That’s the title of BSEE Safety Alert No. 308, which was issued March 19, 2014. In this case, “catastrophic” refers to the crane, which bent and broke after its dynamic load limit was exceeded; no one was killed or injured. An investigation found that the load chart was incorrect and that the crane operator had used the static load limits as his reference instead of the dynamic load limits, which are lower, as required by the contractor’s standard operating procedures. The bore holes for the boom’s pin connections were also worn out, causing slack and improper load distribution. And there was notable corrosion.

In the case of “Boom Hoist Wire Rope Failure Results in Fatality” (No. 304, Feb.1, 2013), one man did die. He was an offshore rigger handling a tag line to help stabilize the load, which was a rental generator being lifted onto a vessel. The crane’s boom hoist wire rope parted, the boom collapsed and broke in two places, an 850-lb. bridle/sheave connected to the broken wire rope hit the broken boom on the way down, ricocheted off and hit the guy handling the left tag line. The investigation concluded that the broken wire rope had been “weakened by advanced corrosion.” The cable also lacked proper lubrication, and the annual inspection six months prior had not included a comprehensive examination of the boom hoist wire rope.

The Bureau of Safety and Environmental Enforcement regularly issues safety alerts in the wake of offshore accidents like these in the Gulf oil patch. The subjects are often grim: “Heater Explodes – Man Injured,” “Fire - Men Burned,” and “Operator Electrocuted Trying to Charge a Battery.”

BSEE’s most recent safety alert, No. 315, was issued this week in conjunction with the Coast Guard. It’s titled: “Dynamic Positioning System Failures on Offshore Supply Vessels Engaged in Oil and Gas Operations in the U.S. Outer Continental Shelf.” This alert was prompted by a DP-1 OSV that lost position while attached to a wellhead, which severed the wellhead tree “causing a lubricant release on the platform deck and to the environment.” Just before losing position, the OSV had multiple DP system alarms and failures, including loss of bowthruster and engine control. “No attempt was made to identify or correct the causes of these failures and the operations continued.” Until they didn’t and the “Christmas tree” was sheared from the well. There was no oil spill, or as BSEE put it: “There was an absence of hydrocarbon flow from the well.”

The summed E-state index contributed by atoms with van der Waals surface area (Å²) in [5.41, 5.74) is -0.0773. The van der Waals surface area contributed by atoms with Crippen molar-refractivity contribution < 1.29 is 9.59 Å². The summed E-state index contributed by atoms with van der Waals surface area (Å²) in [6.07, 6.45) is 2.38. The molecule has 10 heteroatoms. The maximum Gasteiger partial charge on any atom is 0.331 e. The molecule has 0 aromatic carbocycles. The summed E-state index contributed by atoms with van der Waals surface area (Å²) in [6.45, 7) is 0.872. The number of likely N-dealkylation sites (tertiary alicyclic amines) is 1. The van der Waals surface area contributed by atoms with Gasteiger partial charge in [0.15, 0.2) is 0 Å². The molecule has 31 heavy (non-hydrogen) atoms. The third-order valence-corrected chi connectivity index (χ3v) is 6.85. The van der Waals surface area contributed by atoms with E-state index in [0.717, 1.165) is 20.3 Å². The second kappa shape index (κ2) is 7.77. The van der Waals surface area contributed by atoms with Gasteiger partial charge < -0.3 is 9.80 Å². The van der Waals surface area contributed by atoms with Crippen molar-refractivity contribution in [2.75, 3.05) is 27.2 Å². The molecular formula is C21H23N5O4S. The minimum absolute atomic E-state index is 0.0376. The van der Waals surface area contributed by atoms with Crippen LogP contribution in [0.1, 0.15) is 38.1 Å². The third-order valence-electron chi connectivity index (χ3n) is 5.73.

The Coast Guard and BSEE put up these alerts to inform the industry about the circumstances surrounding an accident or near miss and to provide recommendations to help prevent similar accidents. Most seem to be rig related, but vessel operations are also included.

The dozens of alerts are testimony to all of the things that can go wrong out there, costing money, time and sometimes lives. They’re worth paying attention to. 

With a degree in English literature from the University of Washington (Go Dawgs!), journalism experience at the once-upon-a-time Seattle P-I, and at-sea experience as a commercial fisherman in Washington and Alaska, Bruce Buls has forged a career in commercial marine trade journalism, including stints at Alaska Fishermen’s Journal and National Fisherman, WorkBoat’s sister publications. Bruce spent 16 years as WorkBoat's technical editor before retiring in May 2015. He lives on Puget Sound’s Whidbey Island, about 20 miles north of Seattle (go 'Hawks!).